Stokes was joined by Bo White, vice president of global business development at Macquarie, and moderator Stuart Broome, to discuss how financers view the fiber investment landscape.

The three spoke on topics ranging from funding solutions, to the efficient utilization of capital, to why there is so little fiber infrastructure in the United States. The virtual conversation held on Wednesday was part of a week-long conference, which is held by ADTRAN annually, called ADTRAN Live.

Stokes began the conversation by detailing that investors focus on a range of different elements when deciding on whether or not to fund an infrastructure project, “more than you may expect.”

The two investors said that they aim to share the risks that come along with investing, rather than carry them all as an individual entity. “How much will it cost? Will the technology last or need to be updated? These are all questions to be taken into consideration,” White itemized.

Speaking on trends in the area, White said that a recent change in fiber investment trends is that carriers, which traditionally wanted to control all aspects of a network, now want to outsource aspects of ownership and work.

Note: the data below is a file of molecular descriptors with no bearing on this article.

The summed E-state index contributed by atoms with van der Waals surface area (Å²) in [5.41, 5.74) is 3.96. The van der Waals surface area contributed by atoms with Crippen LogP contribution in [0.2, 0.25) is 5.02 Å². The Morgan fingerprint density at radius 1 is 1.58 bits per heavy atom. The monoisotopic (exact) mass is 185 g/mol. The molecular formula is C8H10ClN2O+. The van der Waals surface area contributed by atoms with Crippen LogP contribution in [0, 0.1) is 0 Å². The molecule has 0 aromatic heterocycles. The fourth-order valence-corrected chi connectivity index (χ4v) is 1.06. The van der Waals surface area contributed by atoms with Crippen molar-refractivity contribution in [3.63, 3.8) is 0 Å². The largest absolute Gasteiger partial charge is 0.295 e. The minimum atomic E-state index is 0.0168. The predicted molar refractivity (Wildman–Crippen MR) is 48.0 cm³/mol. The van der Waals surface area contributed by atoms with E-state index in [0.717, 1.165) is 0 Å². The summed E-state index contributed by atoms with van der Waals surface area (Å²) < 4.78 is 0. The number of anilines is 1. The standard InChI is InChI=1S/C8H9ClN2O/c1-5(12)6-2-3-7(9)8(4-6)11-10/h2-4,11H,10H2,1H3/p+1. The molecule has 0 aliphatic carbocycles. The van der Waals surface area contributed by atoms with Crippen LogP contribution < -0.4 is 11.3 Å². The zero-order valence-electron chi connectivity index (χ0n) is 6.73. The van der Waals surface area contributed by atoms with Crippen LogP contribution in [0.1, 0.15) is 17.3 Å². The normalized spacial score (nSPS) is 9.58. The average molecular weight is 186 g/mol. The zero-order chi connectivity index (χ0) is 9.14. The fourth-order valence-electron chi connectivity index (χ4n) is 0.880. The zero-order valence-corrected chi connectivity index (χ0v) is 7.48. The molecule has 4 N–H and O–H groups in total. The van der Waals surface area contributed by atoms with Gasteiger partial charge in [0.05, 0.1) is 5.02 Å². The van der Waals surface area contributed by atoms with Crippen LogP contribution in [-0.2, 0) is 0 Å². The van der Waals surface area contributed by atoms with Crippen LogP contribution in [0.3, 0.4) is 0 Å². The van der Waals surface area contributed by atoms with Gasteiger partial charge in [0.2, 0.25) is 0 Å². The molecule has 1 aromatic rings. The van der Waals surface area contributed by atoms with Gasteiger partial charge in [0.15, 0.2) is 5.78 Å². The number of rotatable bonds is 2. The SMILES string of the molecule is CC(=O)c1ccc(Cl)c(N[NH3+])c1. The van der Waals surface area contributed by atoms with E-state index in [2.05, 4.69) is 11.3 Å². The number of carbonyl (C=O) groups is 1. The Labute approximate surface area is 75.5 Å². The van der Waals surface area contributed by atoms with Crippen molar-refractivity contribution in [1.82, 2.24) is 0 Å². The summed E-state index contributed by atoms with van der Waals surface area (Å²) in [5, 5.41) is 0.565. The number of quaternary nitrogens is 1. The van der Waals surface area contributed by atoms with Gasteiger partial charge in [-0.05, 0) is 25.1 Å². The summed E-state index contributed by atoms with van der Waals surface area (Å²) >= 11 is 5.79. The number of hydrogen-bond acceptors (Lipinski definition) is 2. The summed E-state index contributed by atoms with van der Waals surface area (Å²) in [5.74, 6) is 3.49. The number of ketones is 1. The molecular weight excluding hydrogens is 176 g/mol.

“Today, networks rely on a trusted vendor ecosystem,” said White, adding that this model is “a far more cost-effective way” to bring fiber to unserved parts of the country.

“There are so many demands on capital,” said Stokes, detailing the stress carriers can put on the capital community, “it is crucial that we be smarter with capital.”

A difficult question posed to the two Macquarie representatives by Broome, had to do with why there is so little fiber in the United States.

The investors said that part of the answer to this question may be that investors often believe investing in incumbent providers will guarantee to bring profit, while the utilization of new technology and ownership models makes banks more reluctant to invest.

“Incumbents have bankability” said Stokes. “They have the ability to organize permitting, access to contractors, and have immediate access to the technology.”

Continue Reading